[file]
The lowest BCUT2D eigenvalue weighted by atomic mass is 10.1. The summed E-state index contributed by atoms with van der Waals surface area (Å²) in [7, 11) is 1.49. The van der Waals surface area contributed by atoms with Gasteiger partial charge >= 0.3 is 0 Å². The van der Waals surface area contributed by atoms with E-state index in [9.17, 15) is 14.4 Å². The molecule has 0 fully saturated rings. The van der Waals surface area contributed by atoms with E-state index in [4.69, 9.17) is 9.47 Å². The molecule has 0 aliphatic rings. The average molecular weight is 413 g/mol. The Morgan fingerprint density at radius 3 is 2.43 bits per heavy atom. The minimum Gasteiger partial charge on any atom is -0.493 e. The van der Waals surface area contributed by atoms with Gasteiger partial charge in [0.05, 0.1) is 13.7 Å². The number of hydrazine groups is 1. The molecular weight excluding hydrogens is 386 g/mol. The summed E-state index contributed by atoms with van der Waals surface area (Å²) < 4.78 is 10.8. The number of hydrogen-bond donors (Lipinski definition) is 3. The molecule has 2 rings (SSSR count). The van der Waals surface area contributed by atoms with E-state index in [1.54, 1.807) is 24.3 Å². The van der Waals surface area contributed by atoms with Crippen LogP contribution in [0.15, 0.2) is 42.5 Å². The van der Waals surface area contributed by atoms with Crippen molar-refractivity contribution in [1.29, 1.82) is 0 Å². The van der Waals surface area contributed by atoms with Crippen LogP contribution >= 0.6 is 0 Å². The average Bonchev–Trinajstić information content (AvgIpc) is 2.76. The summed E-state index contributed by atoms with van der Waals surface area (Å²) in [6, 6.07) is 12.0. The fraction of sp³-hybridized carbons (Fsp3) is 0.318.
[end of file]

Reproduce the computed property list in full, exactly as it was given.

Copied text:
The lowest BCUT2D eigenvalue weighted by atomic mass is 10.1. The summed E-state index contributed by atoms with van der Waals surface area (Å²) in [7, 11) is 1.49. The van der Waals surface area contributed by atoms with Gasteiger partial charge >= 0.3 is 0 Å². The van der Waals surface area contributed by atoms with E-state index in [9.17, 15) is 14.4 Å². The molecule has 0 fully saturated rings. The van der Waals surface area contributed by atoms with E-state index in [4.69, 9.17) is 9.47 Å². The molecule has 0 aliphatic rings. The average molecular weight is 413 g/mol. The Morgan fingerprint density at radius 3 is 2.43 bits per heavy atom. The minimum Gasteiger partial charge on any atom is -0.493 e. The van der Waals surface area contributed by atoms with Gasteiger partial charge in [0.05, 0.1) is 13.7 Å². The number of hydrazine groups is 1. The molecular weight excluding hydrogens is 386 g/mol. The summed E-state index contributed by atoms with van der Waals surface area (Å²) < 4.78 is 10.8. The number of hydrogen-bond donors (Lipinski definition) is 3. The molecule has 2 rings (SSSR count). The van der Waals surface area contributed by atoms with E-state index in [1.54, 1.807) is 24.3 Å². The van der Waals surface area contributed by atoms with Crippen LogP contribution in [0.15, 0.2) is 42.5 Å². The van der Waals surface area contributed by atoms with Crippen molar-refractivity contribution in [1.29, 1.82) is 0 Å². The van der Waals surface area contributed by atoms with Crippen LogP contribution >= 0.6 is 0 Å². The average Bonchev–Trinajstić information content (AvgIpc) is 2.76. The summed E-state index contributed by atoms with van der Waals surface area (Å²) in [6, 6.07) is 12.0. The fraction of sp³-hybridized carbons (Fsp3) is 0.318.